Posted By Brendon Lynch
Director of Privacy Strategy
(Re-posted from The Data Privacy Imperative blog)
Today, I testified before the Article 29 Working Party, the Europe Commission group charged with providing advice to the EU and member states on the protection of personal data. The Article 29 Working Party hearing examined the data anonymization practices of major search companies.
In April 2008, the Article 29 Working Party issued an opinion that asked search companies to evaluate their search anonymization policies and adopt strong anonymization after 6 months. In December 2008,Microsoft announced that it was prepared to meet the Article 29 Working Party’s guidelines for search anonymization but believes it is imperative that all search companies adopt the same standard to truly protect people’s privacy.
At today’s hearing, Microsoft voiced its support for the Working Party’s April opinion that called for a common industry standard for search anonymization. Specifically, we are prepared to move to a six month anonymization timeframe so long as all search companies adopt an equivalent timeframe and methodology.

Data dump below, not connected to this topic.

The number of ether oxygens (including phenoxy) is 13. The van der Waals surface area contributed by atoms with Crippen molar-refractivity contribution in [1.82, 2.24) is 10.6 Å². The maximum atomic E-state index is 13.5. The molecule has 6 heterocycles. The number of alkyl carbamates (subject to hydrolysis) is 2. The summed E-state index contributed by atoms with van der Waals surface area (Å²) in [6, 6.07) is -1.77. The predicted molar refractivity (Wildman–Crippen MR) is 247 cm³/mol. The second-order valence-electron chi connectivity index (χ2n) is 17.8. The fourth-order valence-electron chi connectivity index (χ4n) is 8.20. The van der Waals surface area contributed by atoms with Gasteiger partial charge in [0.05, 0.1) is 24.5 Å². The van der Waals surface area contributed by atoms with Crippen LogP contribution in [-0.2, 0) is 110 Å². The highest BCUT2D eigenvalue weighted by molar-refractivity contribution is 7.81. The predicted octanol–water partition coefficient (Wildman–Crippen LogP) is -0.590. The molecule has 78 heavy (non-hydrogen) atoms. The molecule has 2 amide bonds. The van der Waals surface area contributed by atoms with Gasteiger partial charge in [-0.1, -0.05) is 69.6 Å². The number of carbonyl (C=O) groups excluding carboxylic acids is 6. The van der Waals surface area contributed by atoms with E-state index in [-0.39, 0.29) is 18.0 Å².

We explained why the strength of the anonymization method matters even more to consumer privacy protection than the timeframe when it is anonymized. While both an effective timeframe and method are necessary, a short timeframe coupled with a weaker method will not yield as strong privacy protections since, if cross-session identifiers remain, data can possibly be correlated and maybe even linked to an individual at a later date.
Unlike the anonymization methods of many other search companies, Microsoft deletes the entirety of the IP address, as well as all other cross-session identifiers such as persistent cookie IDs. The company also takes steps from the outset to separate queries from personally identifying information. The following chart explains our understanding of the distinctions between search data practices of the major search companies. The colors indicate the relative privacy risk of the various approaches.
–Brendon Lynch, director of privacy strategy
(For a higher resolution version of the chart below, click here.)